American Fable is ambitious, maybe too much so sometimes, but there's an intense pleasure in the boldness of the film's style.
"Blue Velvet" contains scenes of such raw emotional energy that it's easy to understand why some critics have hailed it as a masterpiece. A film this painful and wounding has to be given special consideration.
And yet those very scenes of stark sexual despair are the tipoff to what's wrong with the movie. They're so strong that they deserve to be in a movie that is sincere, honest and true. But "Blue Velvet" surrounds them with a story that's marred by sophomoric satire and cheap shots. The director is either denying the strength of his material or trying to defuse it by pretending it's all part of a campy in-joke.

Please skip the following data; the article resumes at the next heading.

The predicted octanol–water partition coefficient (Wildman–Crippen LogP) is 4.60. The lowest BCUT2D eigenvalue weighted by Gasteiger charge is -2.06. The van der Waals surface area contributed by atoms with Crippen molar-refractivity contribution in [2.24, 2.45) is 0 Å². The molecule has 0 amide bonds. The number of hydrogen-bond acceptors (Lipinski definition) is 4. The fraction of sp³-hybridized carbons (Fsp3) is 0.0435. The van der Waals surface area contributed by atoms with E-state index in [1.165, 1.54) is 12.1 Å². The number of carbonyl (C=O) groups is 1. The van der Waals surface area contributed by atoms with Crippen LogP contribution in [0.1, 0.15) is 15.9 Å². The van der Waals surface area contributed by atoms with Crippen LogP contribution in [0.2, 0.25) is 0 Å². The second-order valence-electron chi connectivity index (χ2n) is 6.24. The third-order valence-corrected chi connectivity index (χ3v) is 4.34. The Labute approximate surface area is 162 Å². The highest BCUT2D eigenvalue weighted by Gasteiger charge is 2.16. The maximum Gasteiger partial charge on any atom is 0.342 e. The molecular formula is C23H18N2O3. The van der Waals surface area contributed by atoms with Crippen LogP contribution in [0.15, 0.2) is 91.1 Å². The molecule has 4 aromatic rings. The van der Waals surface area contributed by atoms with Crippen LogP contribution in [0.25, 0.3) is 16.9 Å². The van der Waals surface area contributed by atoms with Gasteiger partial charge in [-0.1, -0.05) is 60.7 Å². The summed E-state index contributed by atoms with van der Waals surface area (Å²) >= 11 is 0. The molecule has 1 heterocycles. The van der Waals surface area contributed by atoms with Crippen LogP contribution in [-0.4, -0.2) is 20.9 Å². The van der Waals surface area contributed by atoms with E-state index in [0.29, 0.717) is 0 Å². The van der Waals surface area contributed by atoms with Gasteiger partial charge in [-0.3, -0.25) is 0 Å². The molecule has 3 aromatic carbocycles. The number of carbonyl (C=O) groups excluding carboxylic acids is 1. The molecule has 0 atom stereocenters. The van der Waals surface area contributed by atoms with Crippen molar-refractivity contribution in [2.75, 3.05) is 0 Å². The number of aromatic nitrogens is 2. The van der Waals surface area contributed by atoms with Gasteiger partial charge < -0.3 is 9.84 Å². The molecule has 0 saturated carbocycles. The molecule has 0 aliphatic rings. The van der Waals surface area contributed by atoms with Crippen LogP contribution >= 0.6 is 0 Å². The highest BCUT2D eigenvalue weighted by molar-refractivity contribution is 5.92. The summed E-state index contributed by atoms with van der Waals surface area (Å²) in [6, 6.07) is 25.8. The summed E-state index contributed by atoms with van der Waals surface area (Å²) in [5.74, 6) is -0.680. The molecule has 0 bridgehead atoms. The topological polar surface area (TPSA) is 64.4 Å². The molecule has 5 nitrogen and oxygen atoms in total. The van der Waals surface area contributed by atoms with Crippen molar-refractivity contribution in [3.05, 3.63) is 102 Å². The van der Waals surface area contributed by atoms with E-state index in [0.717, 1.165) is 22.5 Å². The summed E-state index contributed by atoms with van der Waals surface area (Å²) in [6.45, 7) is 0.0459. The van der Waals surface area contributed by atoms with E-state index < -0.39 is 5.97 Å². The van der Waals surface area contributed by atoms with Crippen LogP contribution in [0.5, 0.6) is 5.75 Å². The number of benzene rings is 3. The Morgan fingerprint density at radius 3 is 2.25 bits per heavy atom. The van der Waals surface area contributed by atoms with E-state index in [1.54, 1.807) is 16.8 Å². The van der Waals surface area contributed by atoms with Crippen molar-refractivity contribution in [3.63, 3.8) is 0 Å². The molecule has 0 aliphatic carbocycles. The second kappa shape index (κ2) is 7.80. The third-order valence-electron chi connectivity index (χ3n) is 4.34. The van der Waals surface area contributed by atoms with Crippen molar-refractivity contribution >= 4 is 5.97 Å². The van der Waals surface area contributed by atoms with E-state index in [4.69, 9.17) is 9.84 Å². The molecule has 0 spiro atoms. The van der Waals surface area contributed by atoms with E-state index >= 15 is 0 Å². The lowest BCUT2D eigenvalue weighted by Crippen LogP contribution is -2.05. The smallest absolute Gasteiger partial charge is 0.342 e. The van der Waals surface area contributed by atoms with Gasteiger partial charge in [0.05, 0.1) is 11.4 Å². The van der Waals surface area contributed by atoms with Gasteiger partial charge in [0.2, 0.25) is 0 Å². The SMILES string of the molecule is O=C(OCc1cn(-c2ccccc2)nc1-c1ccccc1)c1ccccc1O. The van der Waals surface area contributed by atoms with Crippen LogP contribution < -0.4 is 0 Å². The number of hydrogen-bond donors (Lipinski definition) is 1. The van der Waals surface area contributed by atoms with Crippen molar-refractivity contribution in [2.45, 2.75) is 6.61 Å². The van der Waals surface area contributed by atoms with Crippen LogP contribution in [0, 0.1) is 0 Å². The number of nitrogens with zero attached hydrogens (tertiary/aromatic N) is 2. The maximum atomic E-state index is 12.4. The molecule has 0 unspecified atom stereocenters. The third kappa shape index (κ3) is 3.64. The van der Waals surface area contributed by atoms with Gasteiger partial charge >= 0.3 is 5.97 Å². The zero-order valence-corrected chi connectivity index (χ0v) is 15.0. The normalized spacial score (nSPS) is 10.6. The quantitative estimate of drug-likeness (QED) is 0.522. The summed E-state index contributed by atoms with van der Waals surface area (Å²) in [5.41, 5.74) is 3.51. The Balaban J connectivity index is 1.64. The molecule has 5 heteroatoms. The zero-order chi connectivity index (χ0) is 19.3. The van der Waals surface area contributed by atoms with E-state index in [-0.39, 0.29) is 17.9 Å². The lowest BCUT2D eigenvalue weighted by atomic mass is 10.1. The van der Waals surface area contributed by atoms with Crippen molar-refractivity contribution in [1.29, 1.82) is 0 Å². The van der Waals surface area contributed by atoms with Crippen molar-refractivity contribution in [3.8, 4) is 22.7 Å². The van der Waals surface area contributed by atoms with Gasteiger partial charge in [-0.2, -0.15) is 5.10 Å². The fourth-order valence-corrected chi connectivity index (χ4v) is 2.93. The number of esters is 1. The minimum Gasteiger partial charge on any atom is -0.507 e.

The movie has two levels of reality. On one level, we're in Lumberton, a simple-minded small town where people talk in television cliches and seem to be clones of 1950s sitcom characters. On another level, we're told a story of sexual bondage, of how Isabella Rossellini's husband and son have been kidnapped by Dennis Hopper, who makes her his sexual slave. The twist is that the kidnapping taps into the woman's deepest feelings: She finds that she is a masochist who responds with great sexual passion to this situation.
Everyday town life is depicted with a deadpan irony; characters use lines with corny double meanings and solemnly recite platitudes.